Instead of boarding a plane for your next business trip, how about making the journey inside a solar-powered, car-size aluminum pod shooting through a steel tube?
Would you do it if that pod could take you from Los Angeles to San Francisco in 30 minutes?
That's the vision of Elon Musk, CEO of electric car maker Tesla Motors and SpaceX, which has run two successful missions contracted by NASA to deliver scientific experiments and supplies to astronauts on the International Space Station.
If almost anyone else other than Musk started talking about high-speed transportation inside a large tube, few people would pay attention. But Musk is an entrepreneur who has made big things happen -- he is, for example, the head of the first company to build and operate what is essentially a commercial space taxi for NASA.
And now Musk is behind the idea of what he's calling Hyperloop, an elevated, city-to-city transportation system that would travel at speeds of more than 700 mph.
"Short of figuring out real teleportation, which would of course be awesome (someone please do this), the only option for super fast travel is to build a tube," Musk wrote in a post on the SpaceX website. "Hyperloop is a new mode of transport... both fast and inexpensive for people and goods. Hyperloop is also unique in that it is an open design concept, similar to Linux. Feedback is desired from the community that can help advance the Hyperloop design and bring it from concept to reality."
As envisioned by Musk, a Hyperloop transportation system would consist of a low-pressure tube that would accommodate capsules capable of holding up to 28 passengers. The capsules, or pods, would shoot through the tubes at either low or high speeds on "a cushion of air" created by pressurized air and aerodynamic lift. Acceleration would be created by a powerful fan at the front of the pod sucking air in the front and expelling it at the rear.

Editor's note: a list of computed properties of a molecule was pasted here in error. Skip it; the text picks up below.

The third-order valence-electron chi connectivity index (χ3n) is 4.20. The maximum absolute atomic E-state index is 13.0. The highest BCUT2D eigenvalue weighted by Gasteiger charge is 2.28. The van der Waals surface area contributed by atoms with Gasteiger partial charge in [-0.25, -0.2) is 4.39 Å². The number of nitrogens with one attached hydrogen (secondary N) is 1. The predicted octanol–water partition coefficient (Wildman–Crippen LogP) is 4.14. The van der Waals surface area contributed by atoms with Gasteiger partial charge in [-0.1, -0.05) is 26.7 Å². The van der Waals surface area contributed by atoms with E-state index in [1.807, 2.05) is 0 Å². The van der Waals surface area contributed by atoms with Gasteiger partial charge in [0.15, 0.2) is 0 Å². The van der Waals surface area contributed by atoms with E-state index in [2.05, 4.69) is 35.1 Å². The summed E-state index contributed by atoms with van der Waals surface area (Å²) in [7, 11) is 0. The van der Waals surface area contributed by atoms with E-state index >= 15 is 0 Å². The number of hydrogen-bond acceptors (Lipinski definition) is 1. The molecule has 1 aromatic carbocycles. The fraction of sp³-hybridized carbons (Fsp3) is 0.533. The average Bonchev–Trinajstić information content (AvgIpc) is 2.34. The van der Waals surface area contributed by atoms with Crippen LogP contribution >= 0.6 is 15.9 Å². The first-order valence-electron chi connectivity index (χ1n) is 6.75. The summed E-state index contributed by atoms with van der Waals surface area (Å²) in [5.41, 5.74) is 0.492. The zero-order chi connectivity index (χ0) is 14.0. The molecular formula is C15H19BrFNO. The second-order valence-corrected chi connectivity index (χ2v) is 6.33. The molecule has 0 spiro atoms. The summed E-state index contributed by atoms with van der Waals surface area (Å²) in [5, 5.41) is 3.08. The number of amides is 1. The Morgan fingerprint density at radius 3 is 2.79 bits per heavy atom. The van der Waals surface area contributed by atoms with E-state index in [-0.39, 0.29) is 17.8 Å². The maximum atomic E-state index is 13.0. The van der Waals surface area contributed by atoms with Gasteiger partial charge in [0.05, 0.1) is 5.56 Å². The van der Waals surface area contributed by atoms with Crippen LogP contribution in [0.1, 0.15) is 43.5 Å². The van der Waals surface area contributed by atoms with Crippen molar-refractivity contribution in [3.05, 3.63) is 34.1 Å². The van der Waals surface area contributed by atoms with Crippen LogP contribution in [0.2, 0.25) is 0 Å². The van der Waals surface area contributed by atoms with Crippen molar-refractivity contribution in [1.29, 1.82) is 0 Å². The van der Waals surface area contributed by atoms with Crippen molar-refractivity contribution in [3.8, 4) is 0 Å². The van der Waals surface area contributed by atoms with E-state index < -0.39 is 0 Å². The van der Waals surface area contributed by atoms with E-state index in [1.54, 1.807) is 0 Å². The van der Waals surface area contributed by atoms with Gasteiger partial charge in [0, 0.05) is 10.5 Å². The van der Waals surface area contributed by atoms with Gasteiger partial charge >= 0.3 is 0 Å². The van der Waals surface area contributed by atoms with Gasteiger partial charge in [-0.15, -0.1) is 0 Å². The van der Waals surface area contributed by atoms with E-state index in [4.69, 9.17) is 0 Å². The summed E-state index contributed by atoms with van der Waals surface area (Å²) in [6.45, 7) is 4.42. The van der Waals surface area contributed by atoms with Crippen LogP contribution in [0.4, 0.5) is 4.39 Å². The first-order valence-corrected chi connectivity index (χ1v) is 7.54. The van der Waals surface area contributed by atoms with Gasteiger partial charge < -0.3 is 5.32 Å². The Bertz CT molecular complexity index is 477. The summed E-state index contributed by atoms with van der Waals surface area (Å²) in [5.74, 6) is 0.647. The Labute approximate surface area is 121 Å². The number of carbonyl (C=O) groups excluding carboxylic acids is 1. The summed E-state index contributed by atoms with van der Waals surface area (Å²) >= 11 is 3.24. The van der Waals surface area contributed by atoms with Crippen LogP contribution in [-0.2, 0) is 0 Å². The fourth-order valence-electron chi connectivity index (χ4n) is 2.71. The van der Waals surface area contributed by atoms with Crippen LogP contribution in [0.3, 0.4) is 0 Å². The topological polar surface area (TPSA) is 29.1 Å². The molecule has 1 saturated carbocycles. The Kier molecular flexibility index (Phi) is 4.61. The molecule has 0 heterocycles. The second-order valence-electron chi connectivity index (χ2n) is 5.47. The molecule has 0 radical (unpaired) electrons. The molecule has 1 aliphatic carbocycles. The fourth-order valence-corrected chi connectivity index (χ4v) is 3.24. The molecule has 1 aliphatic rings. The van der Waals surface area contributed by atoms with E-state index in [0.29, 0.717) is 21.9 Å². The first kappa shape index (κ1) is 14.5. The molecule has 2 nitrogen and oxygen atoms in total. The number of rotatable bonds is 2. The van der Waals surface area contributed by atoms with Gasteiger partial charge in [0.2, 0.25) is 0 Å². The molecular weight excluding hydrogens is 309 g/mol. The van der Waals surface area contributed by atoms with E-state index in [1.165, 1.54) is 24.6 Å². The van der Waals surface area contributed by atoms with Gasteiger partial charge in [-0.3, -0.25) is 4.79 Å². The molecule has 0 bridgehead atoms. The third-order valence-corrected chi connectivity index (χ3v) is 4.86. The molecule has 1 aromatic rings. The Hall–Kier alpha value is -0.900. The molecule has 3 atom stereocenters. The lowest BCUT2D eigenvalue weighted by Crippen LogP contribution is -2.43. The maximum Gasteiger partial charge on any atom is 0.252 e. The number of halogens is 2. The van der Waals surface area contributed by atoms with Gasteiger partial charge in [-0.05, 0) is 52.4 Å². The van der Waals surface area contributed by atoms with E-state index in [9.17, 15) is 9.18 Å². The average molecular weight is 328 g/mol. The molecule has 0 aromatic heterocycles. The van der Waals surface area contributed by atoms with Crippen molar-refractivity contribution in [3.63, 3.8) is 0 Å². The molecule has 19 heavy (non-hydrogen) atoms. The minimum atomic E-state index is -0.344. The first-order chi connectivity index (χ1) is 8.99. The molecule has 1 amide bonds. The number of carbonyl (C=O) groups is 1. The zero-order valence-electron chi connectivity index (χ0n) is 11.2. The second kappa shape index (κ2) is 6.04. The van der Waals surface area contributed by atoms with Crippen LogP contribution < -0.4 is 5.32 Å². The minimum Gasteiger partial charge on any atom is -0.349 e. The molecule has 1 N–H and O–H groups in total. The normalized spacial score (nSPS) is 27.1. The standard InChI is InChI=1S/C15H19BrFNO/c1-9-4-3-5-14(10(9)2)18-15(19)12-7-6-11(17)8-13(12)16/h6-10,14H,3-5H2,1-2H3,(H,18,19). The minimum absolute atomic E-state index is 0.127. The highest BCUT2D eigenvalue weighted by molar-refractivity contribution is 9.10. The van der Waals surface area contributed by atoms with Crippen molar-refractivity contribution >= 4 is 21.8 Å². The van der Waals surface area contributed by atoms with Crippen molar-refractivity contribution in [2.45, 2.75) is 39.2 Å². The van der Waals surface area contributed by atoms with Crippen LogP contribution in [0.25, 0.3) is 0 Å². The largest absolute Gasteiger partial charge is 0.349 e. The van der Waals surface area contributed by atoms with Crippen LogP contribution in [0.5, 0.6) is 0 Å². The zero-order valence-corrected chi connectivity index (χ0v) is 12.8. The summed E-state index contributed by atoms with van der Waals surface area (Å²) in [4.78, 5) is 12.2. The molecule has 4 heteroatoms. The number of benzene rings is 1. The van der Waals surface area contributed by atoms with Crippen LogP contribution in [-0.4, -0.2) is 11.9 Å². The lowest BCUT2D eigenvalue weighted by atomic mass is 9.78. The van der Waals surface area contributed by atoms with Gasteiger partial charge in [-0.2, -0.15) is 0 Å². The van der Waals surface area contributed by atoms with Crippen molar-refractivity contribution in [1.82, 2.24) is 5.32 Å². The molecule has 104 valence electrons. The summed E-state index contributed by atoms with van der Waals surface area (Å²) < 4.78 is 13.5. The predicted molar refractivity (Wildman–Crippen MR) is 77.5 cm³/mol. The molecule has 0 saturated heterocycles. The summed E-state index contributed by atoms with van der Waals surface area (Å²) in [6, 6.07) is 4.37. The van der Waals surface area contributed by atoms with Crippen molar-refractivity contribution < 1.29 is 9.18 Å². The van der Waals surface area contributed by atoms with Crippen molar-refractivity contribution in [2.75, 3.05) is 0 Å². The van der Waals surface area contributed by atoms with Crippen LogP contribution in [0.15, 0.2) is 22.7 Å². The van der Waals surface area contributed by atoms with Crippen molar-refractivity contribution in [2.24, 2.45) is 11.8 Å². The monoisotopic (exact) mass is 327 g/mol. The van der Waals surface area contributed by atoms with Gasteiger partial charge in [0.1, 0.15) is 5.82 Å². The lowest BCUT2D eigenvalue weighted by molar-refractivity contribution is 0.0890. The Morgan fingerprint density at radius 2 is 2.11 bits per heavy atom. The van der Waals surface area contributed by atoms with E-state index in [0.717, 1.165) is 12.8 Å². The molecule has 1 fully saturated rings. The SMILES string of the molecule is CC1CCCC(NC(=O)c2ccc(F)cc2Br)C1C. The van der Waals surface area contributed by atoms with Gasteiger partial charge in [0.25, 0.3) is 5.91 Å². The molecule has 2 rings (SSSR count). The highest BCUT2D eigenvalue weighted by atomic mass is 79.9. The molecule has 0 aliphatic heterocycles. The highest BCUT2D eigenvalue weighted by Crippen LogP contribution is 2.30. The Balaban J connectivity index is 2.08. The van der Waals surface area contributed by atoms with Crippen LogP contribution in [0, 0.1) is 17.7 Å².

Passengers would be able to enter and exit the capsules at either end or from various branches along the tube.
Musk's initial plan calls for a system that runs from Los Angeles to San Francisco. Capsules would depart as often as every 30 seconds, and the system would be capable of transporting 7.4 million people each way annually.
So is there any real chance of one day traveling from L.A. to San Francisco, or from Boston to Washington, inside a pod shooting through a tube?
Why not? say some industry analysts say.
"I like it. It's bold, yet workable," said Dan Olds, an analyst at Gabriel Consulting Group. "There will be a lot of special interests who will work to snuff it out, but it's a good idea and deserves more exploration. It could make business travel more affordable, and also allow people to live farther away from their jobs."
He added that it could be a boon for frequent business travelers, because it would enable them to get them from city to city quickly, without a trip to the airport.
"The other consideration is that much of the energy used could be harvested from solar cells lining the outside of the tube," said Olds. "The science behind it is sound. Assuming it can be built, it has the potential to move more people faster than any alternative -- and at a lower cost as well."
Zeus Kerravala, an analyst at ZK Research, said if such a project were to get beyond the funding and building stage, it would offer some strong positives.
Calling Musk "futuristic," he said, "I think a faster mode of transport would be well received."
"Frankly, I think it would great," Kerravala added. "Anything to save on travel time would be welcomed. I think initially there would be some concern, but once people started using it, I'm sure it would be mainstream."
This article, "Hyperloop Tube Travel May Be More Than a Pipe Dream," was originally published on Computerworld.com.
Sharon Gaudin covers the Internet and Web 2.0, emerging technologies, and desktop and laptop chips for Computerworld. Follow Sharon on Twitter, at @sgaudin, and on Google+, or subscribe to Sharon's RSS feed . Her email address is firstname.lastname@example.org.